Dissatisfied with TRN’s responses, Ms Arnold referred the complaint to the Broadcasting Standards Authority under s.8(1)(a) of the Broadcasting Act 1989.
 First, describing the words used as “downright rude and abusive”, Ms Arnold contended that the comments breached Principle 1 (good taste and decency). Secondly, on the basis that the callers were not able to present significant points of view, she argued that the broadcast breached Principle 4 (balance). Finally, as both callers “sounded elderly”, she considered that the broadcast denigrated them (Principle 7).
 Ms Arnold explained that she had participated in robust debates in the public arena for many years and stated that the use of such terms as “evil witch” and “having a brain the size of a pea” would have required an immediate withdrawal and apology.
 Expressing the opinion that Principle 5 covered the issues, TRN said it was happy nonetheless to consider the complaint under the principles later raised by the complainant.
 With regard to Principle 1, TRN reiterated that talkback radio was robust and opinionated and the language was not unacceptable for callers advancing views verging on racism.
 Under Principle 7, TRN argued that the host was acting socially responsibly in “refusing to allow the taint of racism” to intrude.
 TRN declined to uphold the complaint as a breach of either Principle 1 or 7.
 Expressing surprise at TRN’s vigorous defence to the complaint, Ms Arnold said that she would have been satisfied with a response that it did not condone verbal abuse. She observed that broadcasters held great power and contended that the host required training in “communication skills”.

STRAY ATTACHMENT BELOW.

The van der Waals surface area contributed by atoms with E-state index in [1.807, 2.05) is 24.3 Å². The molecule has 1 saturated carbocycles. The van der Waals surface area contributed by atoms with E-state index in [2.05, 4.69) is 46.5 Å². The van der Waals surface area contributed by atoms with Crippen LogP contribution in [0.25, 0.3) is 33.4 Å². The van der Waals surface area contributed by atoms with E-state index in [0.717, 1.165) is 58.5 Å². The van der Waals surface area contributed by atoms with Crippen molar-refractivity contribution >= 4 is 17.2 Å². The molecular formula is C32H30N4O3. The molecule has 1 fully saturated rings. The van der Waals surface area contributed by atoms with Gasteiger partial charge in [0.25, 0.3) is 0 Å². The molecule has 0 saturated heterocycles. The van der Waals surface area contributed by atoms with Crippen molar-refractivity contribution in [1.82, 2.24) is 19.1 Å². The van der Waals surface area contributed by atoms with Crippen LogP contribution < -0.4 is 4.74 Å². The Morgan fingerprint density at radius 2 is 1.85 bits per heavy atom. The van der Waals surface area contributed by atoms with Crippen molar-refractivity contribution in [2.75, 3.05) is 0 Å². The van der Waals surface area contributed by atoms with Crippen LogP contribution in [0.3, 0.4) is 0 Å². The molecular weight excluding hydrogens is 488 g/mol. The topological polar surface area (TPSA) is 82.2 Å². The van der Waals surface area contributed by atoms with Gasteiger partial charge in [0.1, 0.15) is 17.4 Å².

The members of the Authority have listened to a tape of the exchange between the host and the second caller and have read the correspondence listed in the Appendix. The Authority notes that the broadcaster referred to an earlier call, but did not provide a tape of that exchange. The Authority is disappointed that it was not able to hear the earlier call but considers that it is able on this occasion to determine the complaint. Furthermore, the Authority determines the complaint without a formal hearing.
 The Authority accepts that talkback radio is a robust environment in which hosts sometimes display bad manners. The Authority also points out that bad manners in themselves are unlikely to amount to a breach of standards. However, where this behaviour involves abusing the caller, the approach and language used may well amount to a breach of the requirement to deal with people fairly.
 On this occasion, the Authority has listened to the second call complained about, and notes that a previous caller had been “cut off” by the host without comment, after expressing racist views. The Authority is prepared to accept that the host’s justification for terminating the calls, and describing the second caller as an “old witch” with the “brain the size of a pea”, was his reasonable belief that racist views were about to be expressed.
 The Authority believes that the call could have been terminated in a more civil manner. Nonetheless, it considers that the approach adopted and the language used came close, but did not amount, to a breach of the fairness requirement in Principle 5.
 The Authority agrees with the broadcaster that the requirement for fairness in Principle 5 covered the entire complaint.
For the above reasons the Authority does not uphold the complaint.
Signed for and on behalf of the Authority
6 May 2004
The following correspondence was received and considered by the Authority when it determined this complaint: